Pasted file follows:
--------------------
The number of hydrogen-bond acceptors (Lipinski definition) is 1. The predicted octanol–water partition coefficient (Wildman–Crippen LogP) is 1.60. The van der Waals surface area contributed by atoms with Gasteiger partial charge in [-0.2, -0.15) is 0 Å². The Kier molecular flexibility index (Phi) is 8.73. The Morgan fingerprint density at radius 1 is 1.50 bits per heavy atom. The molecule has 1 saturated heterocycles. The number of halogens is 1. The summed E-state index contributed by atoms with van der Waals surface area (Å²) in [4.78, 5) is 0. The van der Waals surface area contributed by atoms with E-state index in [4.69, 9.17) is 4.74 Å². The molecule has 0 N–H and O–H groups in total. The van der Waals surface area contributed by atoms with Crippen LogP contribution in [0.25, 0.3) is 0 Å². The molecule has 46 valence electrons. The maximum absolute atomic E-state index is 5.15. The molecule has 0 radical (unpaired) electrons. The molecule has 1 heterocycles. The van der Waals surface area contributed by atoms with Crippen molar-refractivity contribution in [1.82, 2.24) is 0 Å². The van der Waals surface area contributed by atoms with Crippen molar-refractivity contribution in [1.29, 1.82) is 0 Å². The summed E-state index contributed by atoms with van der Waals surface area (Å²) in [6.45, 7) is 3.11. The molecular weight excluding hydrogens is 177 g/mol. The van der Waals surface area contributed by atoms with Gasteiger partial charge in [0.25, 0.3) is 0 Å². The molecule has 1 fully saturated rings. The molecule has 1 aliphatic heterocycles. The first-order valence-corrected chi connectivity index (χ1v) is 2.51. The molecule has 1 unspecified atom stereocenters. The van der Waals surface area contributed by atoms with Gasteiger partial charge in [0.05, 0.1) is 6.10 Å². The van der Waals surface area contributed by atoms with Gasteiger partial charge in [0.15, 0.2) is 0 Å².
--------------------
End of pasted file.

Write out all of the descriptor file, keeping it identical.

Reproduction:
The number of hydrogen-bond acceptors (Lipinski definition) is 1. The predicted octanol–water partition coefficient (Wildman–Crippen LogP) is 1.60. The van der Waals surface area contributed by atoms with Gasteiger partial charge in [-0.2, -0.15) is 0 Å². The Kier molecular flexibility index (Phi) is 8.73. The Morgan fingerprint density at radius 1 is 1.50 bits per heavy atom. The molecule has 1 saturated heterocycles. The number of halogens is 1. The summed E-state index contributed by atoms with van der Waals surface area (Å²) in [4.78, 5) is 0. The van der Waals surface area contributed by atoms with E-state index in [4.69, 9.17) is 4.74 Å². The molecule has 0 N–H and O–H groups in total. The van der Waals surface area contributed by atoms with Crippen LogP contribution in [0.25, 0.3) is 0 Å². The molecule has 46 valence electrons. The maximum absolute atomic E-state index is 5.15. The molecule has 0 radical (unpaired) electrons. The molecule has 1 heterocycles. The van der Waals surface area contributed by atoms with Crippen molar-refractivity contribution in [1.82, 2.24) is 0 Å². The van der Waals surface area contributed by atoms with Crippen molar-refractivity contribution in [1.29, 1.82) is 0 Å². The summed E-state index contributed by atoms with van der Waals surface area (Å²) in [6.45, 7) is 3.11. The molecular weight excluding hydrogens is 177 g/mol. The van der Waals surface area contributed by atoms with Gasteiger partial charge in [0.25, 0.3) is 0 Å². The molecule has 1 fully saturated rings. The molecule has 1 aliphatic heterocycles. The first-order valence-corrected chi connectivity index (χ1v) is 2.51. The molecule has 1 unspecified atom stereocenters. The van der Waals surface area contributed by atoms with Gasteiger partial charge in [0.05, 0.1) is 6.10 Å². The van der Waals surface area contributed by atoms with Gasteiger partial charge in [0.15, 0.2) is 0 Å².